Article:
This would be the parent of the Handy Saz and Baby Saz (more complex than that but for the sake of a buying guide, it will do. I will go into further depth of the SAZ line in a future post). The Saz 18 is 90 proof and tends to change from year to year, but remains outstanding. It has less rye than the EH Taylor rye so it tends to suit a bourbon drinker as a crossover to rye. The High West line of ryes are a great line to try in picking out different nuances and flavor profiles. High West hails from Park City, Utah and has been around since 2007 but it is new to North Dakota and Happy Harry’s this year. You can buy 3 different ryes for about the same price as a Saz 18. Pour 3 glasses and compare. They also have limited releases that come out periodically, so keep checking back. My two favorites are the Rendezvous Rye and the Double Rye. If you get a chance to get to the distillery, look for the limited releases there.
WILLIAM LARUE WELLER
Arguably the most requested and sought after BTAC, there are very few alternatives to put in place of WLW other than the rest of the Weller line. It is a “wheated” barrel proof whiskey, which makes it a “unicorn” in my opinion. A year ago, I would have told you to grab a bottle of Weller Antique or Weller Reserve off the shelves for $24.99 and $19.99 respectively. No longer is the case. These two are now almost as elusive as finding a WLW in a bar or restaurant. There is also the Weller 12, which is proofed down WLW and has never been in North Dakota. The closest whiskeys I can suggest are Maker’s Mark (yes, Maker’s is a wheated bourbon) which would closely resemble the Weller line or Maker’s Mark Barrel Proof, which would resemble the WLW. Other “wheaters” to try would be Rebel Yell Small Batch Reserve (bottom shelf but you get the wheat bouquet and flavor) and another favorite of mine that will soon be at Happy Harry’s is the Bernheim Wheat Whiskey (not a bourbon because it’s more than 51% wheat rather than 51% corn). The EH Taylor barrel proof is the closest in alcohol content to the WLW. They both vary from 120-140+ proof. The Taylor barrel proof is another whiskey that is hard to find outside of Happy Harry’s.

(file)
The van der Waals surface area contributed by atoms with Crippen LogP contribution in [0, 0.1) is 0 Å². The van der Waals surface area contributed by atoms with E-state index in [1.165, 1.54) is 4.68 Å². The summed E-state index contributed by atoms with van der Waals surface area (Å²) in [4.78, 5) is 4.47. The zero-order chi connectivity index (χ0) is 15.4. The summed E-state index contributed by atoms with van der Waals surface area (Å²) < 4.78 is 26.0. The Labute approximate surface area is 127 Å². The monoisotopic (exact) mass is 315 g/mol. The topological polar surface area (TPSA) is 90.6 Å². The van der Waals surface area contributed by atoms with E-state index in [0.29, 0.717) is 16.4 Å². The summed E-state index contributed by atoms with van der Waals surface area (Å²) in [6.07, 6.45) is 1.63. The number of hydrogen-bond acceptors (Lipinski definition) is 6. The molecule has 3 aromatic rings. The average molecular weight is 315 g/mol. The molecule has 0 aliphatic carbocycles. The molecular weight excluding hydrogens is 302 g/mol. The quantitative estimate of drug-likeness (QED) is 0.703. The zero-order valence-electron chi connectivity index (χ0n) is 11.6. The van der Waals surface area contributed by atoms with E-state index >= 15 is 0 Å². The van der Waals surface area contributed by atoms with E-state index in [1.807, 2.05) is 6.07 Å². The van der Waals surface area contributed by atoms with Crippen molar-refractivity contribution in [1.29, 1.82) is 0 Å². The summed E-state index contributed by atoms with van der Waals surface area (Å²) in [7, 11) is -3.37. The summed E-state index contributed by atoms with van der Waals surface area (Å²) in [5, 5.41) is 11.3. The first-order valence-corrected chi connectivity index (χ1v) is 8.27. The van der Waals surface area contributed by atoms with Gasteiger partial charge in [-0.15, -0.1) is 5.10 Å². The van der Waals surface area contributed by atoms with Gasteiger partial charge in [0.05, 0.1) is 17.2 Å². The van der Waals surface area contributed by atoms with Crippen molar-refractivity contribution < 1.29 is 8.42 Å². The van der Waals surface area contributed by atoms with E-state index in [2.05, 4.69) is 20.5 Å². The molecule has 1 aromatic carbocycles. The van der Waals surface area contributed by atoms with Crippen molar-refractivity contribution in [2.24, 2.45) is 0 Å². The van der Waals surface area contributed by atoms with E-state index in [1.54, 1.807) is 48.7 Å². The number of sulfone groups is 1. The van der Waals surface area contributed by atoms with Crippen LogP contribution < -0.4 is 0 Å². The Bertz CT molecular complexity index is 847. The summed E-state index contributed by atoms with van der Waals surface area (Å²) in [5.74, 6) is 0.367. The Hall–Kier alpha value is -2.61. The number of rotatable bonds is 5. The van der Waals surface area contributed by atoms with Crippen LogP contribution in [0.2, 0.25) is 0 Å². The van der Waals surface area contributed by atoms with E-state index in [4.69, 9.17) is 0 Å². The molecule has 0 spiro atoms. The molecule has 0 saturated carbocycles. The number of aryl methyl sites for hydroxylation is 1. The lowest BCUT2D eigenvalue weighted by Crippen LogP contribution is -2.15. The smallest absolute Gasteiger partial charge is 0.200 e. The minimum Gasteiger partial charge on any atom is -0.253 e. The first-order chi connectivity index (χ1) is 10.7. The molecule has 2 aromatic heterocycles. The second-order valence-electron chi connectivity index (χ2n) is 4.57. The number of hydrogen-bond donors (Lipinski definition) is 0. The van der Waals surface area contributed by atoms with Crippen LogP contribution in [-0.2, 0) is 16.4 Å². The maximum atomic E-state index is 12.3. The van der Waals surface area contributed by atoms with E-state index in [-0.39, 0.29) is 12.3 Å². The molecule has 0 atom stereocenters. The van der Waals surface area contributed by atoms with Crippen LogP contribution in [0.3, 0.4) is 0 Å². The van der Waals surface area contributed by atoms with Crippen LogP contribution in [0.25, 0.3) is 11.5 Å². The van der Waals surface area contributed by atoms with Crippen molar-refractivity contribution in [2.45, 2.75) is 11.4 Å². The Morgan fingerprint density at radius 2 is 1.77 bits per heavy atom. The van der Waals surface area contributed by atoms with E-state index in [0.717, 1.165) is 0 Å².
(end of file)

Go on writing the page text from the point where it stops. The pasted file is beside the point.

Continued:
PAPPY VAN WINKLE
Same as the Weller line, all of the Van Winkle’s are wheat whiskeys. Not in the wheat category but you might find to be interesting alternatives would be any private barrel Happy Harry’s would have. I have never had a bad private single barrel selection ever! The expert staff has a tasting of up to 16 different barrels of a particular brand. The deduction process is meticulous with lots of discussion amongst the experts. The winning barrel is then bottled and delivered to the store. Even the actual barrel is brought to the store. You will see them at all of the Happy Harry’s locations. These private single barrel releases are by far the best bang for the buck. Ask the Happy Harry’s staff what private barrels are currently in stock.
At most of the Happy Harry’s stores, you will find a glass case usually at the front of the store. This is where they keep the ultra-limited and highly allocated releases. Most recently there were some rare Wild Turkey releases as well as some ultra rare Elijah Craig 18 and 23. You have to look every time you’re in the store because they don’t last long. As of yesterday, I noticed some 1792 Port finish on the shelves. Very limited.